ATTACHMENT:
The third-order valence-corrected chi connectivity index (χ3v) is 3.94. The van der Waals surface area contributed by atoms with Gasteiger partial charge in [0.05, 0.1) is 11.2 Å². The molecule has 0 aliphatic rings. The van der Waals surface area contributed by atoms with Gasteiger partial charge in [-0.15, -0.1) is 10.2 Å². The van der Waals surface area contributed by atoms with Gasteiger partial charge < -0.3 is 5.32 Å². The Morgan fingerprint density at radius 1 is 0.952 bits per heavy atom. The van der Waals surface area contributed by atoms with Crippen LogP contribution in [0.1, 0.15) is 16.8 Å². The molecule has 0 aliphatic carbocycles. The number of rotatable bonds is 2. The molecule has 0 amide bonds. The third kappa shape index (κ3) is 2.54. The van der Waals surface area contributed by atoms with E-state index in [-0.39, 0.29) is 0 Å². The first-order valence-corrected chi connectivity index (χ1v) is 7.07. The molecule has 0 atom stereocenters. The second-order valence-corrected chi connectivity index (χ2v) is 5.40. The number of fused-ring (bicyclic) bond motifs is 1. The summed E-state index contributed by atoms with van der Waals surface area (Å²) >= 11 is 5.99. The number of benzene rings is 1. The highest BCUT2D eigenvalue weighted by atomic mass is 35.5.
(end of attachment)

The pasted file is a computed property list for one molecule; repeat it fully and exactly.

The third-order valence-corrected chi connectivity index (χ3v) is 3.94. The van der Waals surface area contributed by atoms with Gasteiger partial charge in [0.05, 0.1) is 11.2 Å². The molecule has 0 aliphatic rings. The van der Waals surface area contributed by atoms with Gasteiger partial charge in [-0.15, -0.1) is 10.2 Å². The van der Waals surface area contributed by atoms with Gasteiger partial charge < -0.3 is 5.32 Å². The Morgan fingerprint density at radius 1 is 0.952 bits per heavy atom. The van der Waals surface area contributed by atoms with Crippen LogP contribution in [0.1, 0.15) is 16.8 Å². The molecule has 0 aliphatic carbocycles. The number of rotatable bonds is 2. The molecule has 0 amide bonds. The third kappa shape index (κ3) is 2.54. The van der Waals surface area contributed by atoms with E-state index in [-0.39, 0.29) is 0 Å². The first-order valence-corrected chi connectivity index (χ1v) is 7.07. The molecule has 0 atom stereocenters. The second-order valence-corrected chi connectivity index (χ2v) is 5.40. The number of fused-ring (bicyclic) bond motifs is 1. The summed E-state index contributed by atoms with van der Waals surface area (Å²) >= 11 is 5.99. The number of benzene rings is 1. The highest BCUT2D eigenvalue weighted by atomic mass is 35.5.